Top Greek bankers who attended the International Monetary Fund’s recent annual meeting in Washington are reporting an impressive change in the mood regarding Greece, in the latter’s favor, following three years during which the country’s prestige took a beating on a global level, when Greece was seen as a pariah and the main talking point was the possibility of a Greek default.
This time, however, the atmosphere as far as Greece was concerned was radically different. There was a universal acknowledgement of the progress recorded, especially on the fiscal front, while a Greek default is now off the agenda and a great number of investors are seeking opportunities to position themselves in the local market in anticipation of the country’s recovery. Country risk has been seriously reduced and foreigners do not seem to be too worried about the possibility of political instability.
Speaking to Kathimerini, Bank of Greece Governor Giorgos Provopoulos, National Bank of Greece Chief Executive Alexandros Tourkolias and Piraeus Bank CEO Anthimos Thomopoulos stressed the major shift in the mood regarding Greece and the positive expectations for the country.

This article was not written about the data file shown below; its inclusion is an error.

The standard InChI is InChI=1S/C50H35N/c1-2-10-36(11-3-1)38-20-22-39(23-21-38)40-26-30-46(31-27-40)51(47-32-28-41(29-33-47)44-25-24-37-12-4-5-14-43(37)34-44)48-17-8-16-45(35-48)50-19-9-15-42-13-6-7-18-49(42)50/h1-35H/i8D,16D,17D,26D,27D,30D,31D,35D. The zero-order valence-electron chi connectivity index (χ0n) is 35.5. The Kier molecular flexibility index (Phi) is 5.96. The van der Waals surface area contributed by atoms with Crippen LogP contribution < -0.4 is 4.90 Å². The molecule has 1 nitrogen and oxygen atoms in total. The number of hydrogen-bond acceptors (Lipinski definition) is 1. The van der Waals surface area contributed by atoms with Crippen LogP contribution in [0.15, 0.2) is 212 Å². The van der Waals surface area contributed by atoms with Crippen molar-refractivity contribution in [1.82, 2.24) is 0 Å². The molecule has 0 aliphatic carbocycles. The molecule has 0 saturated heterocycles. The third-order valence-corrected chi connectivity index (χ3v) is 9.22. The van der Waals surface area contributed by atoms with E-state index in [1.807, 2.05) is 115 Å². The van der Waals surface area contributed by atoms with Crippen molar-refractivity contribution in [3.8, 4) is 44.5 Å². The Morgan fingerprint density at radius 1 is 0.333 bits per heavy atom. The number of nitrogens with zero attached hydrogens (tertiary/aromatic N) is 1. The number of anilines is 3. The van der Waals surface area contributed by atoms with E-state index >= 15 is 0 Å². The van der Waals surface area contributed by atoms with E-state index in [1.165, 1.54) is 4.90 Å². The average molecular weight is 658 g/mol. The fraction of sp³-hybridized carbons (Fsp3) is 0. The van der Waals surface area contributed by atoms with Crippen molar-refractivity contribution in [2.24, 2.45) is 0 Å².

Provopoulos said that “everyone recognizes the major progress implemented. Greece is steadily recovering its lost credibility.” From his contacts with the IMF board, managers of major foreign banks and members of the international investment community, the central banker confirmed the accelerating improvement in the climate in Greece’s favor as the view that Greece is on the recovery path is gaining ground.
Likewise, Tourkolias stated that “there has been a particularly positive response from foreigners and strong investment interest. After a long time, Greece is regaining trust and ever more people are discerning the momentum and the potential of the domestic economy.” National officials also report strong interest from foreigners in Greece’s privatizations program.
“The spectacular improvement in the atmosphere creates a unique opportunity for the country to stage a big push forward,” said Thomopoulos, adding, “It is absolutely essential that we manage to turn this major interest abroad into investments whose implementation is of decisive importance for the country’s recovery.”